Title

Executive Functioning in Violent and Nonviolent Juvenile Delinquents

Year

2010

Season

Summer

Paper Type

Master's Thesis

College

College of Arts and Sciences

Degree Name

Master of Arts in General Psychology (MAGP)

Department

Psychology

First Advisor

Michael J. Herkov

Second Advisor

Jacob M. Vigil

Department Chair

Michael P. Toglia

College Dean

Dr. Barbara A. Hetrick

Abstract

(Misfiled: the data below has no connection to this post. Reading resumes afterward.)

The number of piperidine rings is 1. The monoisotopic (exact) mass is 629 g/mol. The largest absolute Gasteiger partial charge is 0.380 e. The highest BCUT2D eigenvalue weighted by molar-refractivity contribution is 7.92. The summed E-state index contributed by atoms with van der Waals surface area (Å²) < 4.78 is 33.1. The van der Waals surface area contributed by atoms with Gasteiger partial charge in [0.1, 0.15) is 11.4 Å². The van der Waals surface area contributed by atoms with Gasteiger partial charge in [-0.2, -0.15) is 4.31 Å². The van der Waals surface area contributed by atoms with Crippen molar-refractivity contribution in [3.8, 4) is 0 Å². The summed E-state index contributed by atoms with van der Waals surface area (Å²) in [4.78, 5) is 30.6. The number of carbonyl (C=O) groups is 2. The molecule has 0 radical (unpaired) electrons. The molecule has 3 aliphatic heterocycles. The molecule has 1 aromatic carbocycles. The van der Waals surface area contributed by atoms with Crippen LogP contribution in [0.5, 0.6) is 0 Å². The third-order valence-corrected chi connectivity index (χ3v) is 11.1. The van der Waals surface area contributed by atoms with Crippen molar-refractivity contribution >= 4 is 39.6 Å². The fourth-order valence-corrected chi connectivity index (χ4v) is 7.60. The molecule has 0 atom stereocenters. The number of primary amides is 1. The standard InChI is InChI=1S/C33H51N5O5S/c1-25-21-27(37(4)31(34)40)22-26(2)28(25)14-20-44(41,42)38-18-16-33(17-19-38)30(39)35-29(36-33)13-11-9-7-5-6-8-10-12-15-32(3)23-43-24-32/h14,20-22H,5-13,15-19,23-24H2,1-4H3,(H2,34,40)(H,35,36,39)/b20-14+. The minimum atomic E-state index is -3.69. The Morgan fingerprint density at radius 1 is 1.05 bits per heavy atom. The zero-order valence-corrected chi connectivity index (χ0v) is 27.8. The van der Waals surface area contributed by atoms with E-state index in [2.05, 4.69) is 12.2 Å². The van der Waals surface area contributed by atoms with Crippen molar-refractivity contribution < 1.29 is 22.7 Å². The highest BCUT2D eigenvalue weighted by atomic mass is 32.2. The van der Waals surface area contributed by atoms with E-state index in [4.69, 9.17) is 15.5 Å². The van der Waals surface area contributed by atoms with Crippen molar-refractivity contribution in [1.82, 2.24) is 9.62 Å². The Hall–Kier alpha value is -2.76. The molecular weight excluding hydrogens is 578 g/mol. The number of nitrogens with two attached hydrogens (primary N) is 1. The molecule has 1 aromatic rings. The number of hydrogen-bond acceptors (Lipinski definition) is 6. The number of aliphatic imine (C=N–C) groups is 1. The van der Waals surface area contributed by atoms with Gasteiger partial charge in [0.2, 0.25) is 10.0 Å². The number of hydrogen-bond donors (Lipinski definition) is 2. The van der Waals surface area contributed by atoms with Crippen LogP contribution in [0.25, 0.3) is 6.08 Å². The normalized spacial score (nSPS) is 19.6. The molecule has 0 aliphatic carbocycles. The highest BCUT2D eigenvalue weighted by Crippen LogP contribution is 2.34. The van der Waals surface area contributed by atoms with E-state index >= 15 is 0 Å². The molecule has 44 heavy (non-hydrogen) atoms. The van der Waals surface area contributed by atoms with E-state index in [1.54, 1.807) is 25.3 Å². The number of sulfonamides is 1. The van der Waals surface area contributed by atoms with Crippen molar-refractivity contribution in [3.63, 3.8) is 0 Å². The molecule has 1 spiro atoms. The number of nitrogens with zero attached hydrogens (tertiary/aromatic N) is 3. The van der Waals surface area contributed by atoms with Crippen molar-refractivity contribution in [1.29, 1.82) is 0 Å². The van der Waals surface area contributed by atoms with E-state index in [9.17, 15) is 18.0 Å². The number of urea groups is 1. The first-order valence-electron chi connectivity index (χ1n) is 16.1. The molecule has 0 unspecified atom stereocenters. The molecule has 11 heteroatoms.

Executive functions (EF) have been defined as the mental faculties that “enable a person to engage successfully in independent, purposive, selfserving behavior" (Lezak, 2004, p. 35). These abilities are therefore necessary for voluntary goal attainment and for allowing individuals to mentally simulate and hence anticipate future events and to adapt to changing situations. Executive functions are regulated primarily by the frontal cortex, which is not fully developed until early adulthood, and includes the cognitive abilities to make decisions, and inhibit impulsive responding. Cognitive immaturity and presumed deficits in EF have therefore been highlighted as explaining individual differences in adolescent delinquency and overall risktaking behaviors. In the current study EF in violent and nonviolent juvenile delinquents were compared utilizing an integrated neuropsychological measure (Delis-Kaplan Executive Function System). Results indicate violent offenders present unique deficits in EF and biases in social cognition that differentiate them from their nonviolent peers. In general, EF was inversely correlated with criminality. The results suggest that certain neuropsychological deficits may contribute to the etiology of violent crime.

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